Dengue poses a substantial economic and disease burden in Southeast Asia (SEA). Quantifying this burden is critical to set policy priorities and disease-control strategies.
The occurrence of dengue haemorrhagic fever (DHF) is thought to result from a complex interplay between the virus, host genetics and host immune factors. Existing published data are not consistent, in part related to relatively small sample sizes. We set out to determine possible associations between dengue virus (DEN-V) NS3 specific T cells and cytokine and chemokine levels and the pathogenesis of severe disease in a large cohort of individuals with DHF.
- Proceedings of the National Academy of Sciences of the United States of America
- Published over 5 years ago
Dengue is a mosquito-transmitted virus infection that causes epidemics of febrile illness and hemorrhagic fever across the tropics and subtropics worldwide. Annual epidemics are commonly observed, but there is substantial spatiotemporal heterogeneity in intensity. A better understanding of this heterogeneity in dengue transmission could lead to improved epidemic prediction and disease control. Time series decomposition methods enable the isolation and study of temporal epidemic dynamics with a specific periodicity (e.g., annual cycles related to climatic drivers and multiannual cycles caused by dynamics in population immunity). We collected and analyzed up to 18 y of monthly dengue surveillance reports on a total of 3.5 million reported dengue cases from 273 provinces in eight countries in Southeast Asia, covering ∼10(7) km(2). We detected strong patterns of synchronous dengue transmission across the entire region, most markedly during a period of high incidence in 1997-1998, which was followed by a period of extremely low incidence in 2001-2002. This synchrony in dengue incidence coincided with elevated temperatures throughout the region in 1997-1998 and the strongest El Niño episode of the century. Multiannual dengue cycles (2-5 y) were highly coherent with the Oceanic Niño Index, and synchrony of these cycles increased with temperature. We also detected localized traveling waves of multiannual dengue epidemic cycles in Thailand, Laos, and the Philippines that were dependent on temperature. This study reveals forcing mechanisms that drive synchronization of dengue epidemics on a continental scale across Southeast Asia.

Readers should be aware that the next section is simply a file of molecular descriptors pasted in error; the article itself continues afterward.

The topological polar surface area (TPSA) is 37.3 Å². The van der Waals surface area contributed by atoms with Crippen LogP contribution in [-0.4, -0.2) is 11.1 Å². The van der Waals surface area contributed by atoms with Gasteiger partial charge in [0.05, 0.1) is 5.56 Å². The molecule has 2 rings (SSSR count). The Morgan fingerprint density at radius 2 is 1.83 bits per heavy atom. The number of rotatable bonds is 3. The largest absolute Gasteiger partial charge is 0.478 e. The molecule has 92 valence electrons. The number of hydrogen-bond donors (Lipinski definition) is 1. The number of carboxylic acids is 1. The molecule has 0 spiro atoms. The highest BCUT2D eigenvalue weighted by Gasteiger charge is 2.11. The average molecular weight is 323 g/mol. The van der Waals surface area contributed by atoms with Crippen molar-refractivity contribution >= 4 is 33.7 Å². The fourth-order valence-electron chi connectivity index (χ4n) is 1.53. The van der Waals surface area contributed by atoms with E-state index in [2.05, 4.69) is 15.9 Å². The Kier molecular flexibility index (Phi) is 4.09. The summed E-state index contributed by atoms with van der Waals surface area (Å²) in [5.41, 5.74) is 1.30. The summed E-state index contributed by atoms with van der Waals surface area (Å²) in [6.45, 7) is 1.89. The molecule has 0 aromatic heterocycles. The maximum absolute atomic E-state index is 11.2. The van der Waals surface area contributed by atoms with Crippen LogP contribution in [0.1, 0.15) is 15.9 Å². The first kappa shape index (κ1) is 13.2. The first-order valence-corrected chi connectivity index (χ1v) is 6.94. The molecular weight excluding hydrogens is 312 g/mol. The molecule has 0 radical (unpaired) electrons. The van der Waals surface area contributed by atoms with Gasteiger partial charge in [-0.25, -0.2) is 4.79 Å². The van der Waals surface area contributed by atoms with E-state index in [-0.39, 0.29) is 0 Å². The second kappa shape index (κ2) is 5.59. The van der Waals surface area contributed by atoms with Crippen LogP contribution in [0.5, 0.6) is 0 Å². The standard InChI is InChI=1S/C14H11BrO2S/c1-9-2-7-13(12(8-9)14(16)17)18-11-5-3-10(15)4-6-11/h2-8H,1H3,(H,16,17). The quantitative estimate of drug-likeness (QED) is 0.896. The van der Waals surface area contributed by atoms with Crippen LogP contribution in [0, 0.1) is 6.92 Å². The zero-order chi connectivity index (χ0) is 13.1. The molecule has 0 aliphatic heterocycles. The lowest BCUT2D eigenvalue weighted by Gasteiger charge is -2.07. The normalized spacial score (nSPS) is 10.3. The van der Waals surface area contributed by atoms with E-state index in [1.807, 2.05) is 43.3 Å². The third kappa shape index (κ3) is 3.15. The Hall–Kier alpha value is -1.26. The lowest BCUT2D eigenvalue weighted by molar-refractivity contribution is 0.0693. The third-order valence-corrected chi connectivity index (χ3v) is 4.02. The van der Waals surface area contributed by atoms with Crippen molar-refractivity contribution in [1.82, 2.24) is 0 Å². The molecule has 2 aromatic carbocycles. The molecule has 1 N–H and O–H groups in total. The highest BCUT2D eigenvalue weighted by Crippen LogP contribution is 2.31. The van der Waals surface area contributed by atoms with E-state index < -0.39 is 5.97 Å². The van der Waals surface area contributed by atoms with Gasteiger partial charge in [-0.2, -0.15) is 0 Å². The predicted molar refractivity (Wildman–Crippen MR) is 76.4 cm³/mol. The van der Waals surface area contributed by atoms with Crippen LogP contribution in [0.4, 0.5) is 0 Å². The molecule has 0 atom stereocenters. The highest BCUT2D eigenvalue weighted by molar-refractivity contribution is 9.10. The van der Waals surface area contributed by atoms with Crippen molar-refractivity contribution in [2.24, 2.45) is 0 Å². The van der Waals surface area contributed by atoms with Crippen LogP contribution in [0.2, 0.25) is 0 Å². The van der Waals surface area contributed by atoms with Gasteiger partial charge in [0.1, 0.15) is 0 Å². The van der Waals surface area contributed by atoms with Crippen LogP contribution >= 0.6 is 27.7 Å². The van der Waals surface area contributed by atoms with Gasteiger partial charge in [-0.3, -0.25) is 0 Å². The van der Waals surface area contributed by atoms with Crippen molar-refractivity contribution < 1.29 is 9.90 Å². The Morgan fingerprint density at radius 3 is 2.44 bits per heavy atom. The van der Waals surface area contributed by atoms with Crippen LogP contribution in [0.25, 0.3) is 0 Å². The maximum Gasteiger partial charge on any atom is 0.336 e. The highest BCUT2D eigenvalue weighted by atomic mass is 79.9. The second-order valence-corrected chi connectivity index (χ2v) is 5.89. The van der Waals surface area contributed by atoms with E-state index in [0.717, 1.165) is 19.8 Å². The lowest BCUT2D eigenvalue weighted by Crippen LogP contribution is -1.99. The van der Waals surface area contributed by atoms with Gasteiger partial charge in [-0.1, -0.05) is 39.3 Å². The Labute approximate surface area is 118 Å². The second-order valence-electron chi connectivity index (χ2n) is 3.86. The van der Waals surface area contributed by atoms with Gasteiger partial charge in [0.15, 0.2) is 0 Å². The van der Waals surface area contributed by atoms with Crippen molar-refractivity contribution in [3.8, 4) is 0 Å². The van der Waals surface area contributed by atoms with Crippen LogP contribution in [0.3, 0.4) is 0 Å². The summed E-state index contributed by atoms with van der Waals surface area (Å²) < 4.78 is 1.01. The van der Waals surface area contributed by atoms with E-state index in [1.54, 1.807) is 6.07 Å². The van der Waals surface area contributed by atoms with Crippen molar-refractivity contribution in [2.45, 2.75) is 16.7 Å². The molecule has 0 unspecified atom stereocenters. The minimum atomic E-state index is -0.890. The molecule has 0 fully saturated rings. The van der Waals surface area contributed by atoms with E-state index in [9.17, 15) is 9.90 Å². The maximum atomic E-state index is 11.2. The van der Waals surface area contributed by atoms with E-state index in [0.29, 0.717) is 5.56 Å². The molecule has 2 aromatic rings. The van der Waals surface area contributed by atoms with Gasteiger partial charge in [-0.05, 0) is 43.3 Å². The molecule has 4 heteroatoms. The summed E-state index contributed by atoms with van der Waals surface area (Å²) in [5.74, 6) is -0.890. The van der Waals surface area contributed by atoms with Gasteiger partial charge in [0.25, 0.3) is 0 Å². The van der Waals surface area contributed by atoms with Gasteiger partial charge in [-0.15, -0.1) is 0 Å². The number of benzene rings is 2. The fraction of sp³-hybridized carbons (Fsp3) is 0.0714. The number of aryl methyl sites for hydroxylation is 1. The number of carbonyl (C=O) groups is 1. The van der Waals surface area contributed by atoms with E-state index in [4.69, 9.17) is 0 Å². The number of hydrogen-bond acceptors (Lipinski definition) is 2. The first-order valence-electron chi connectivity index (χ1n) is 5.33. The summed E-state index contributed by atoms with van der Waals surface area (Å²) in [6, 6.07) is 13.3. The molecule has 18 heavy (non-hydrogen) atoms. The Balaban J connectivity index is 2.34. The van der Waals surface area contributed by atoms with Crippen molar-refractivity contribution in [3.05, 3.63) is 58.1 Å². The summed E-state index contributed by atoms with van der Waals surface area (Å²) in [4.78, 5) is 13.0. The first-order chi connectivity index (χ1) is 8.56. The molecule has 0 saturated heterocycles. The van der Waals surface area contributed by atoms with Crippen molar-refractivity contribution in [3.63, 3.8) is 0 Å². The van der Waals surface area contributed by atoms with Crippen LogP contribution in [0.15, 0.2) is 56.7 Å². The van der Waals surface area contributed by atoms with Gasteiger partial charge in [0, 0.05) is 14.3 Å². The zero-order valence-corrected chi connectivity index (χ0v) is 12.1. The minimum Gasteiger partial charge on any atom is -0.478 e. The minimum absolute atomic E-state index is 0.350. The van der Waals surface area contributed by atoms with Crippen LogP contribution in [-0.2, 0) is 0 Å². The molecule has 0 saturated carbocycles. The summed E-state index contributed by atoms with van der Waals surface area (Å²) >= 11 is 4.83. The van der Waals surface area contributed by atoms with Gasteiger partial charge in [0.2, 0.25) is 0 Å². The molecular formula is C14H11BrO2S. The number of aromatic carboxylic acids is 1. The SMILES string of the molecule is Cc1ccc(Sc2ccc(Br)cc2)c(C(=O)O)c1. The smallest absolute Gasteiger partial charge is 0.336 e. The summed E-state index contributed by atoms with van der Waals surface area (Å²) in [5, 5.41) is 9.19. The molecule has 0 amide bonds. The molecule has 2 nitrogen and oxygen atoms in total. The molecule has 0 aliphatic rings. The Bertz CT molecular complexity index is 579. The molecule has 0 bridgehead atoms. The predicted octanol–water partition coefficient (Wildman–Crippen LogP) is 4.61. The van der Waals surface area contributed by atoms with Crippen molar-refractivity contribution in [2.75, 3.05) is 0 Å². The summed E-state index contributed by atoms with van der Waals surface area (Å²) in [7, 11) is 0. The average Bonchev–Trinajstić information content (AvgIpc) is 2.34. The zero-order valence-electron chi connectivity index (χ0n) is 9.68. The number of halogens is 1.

Zika virus co-circulates with dengue in tropical and sub-tropical regions. Cases of co-infection by dengue and Zika have been reported, the implication of this co-infection for an integrated intervention program for controlling both dengue and Zika must be addressed urgently. Here, we formulate a mathematical model to describe the transmission dynamics of co-infection of dengue and Zika with particular focus on the effects of Zika outbreak by vaccination against dengue among human hosts. Our analysis determines specific conditions under which vaccination against dengue can significantly increase the Zika outbreak peak, and speed up the Zika outbreak peak timing. Our results call for further study about the co-infection to direct an integrated control to balance the benefits for dengue control and the damages of Zika outbreak.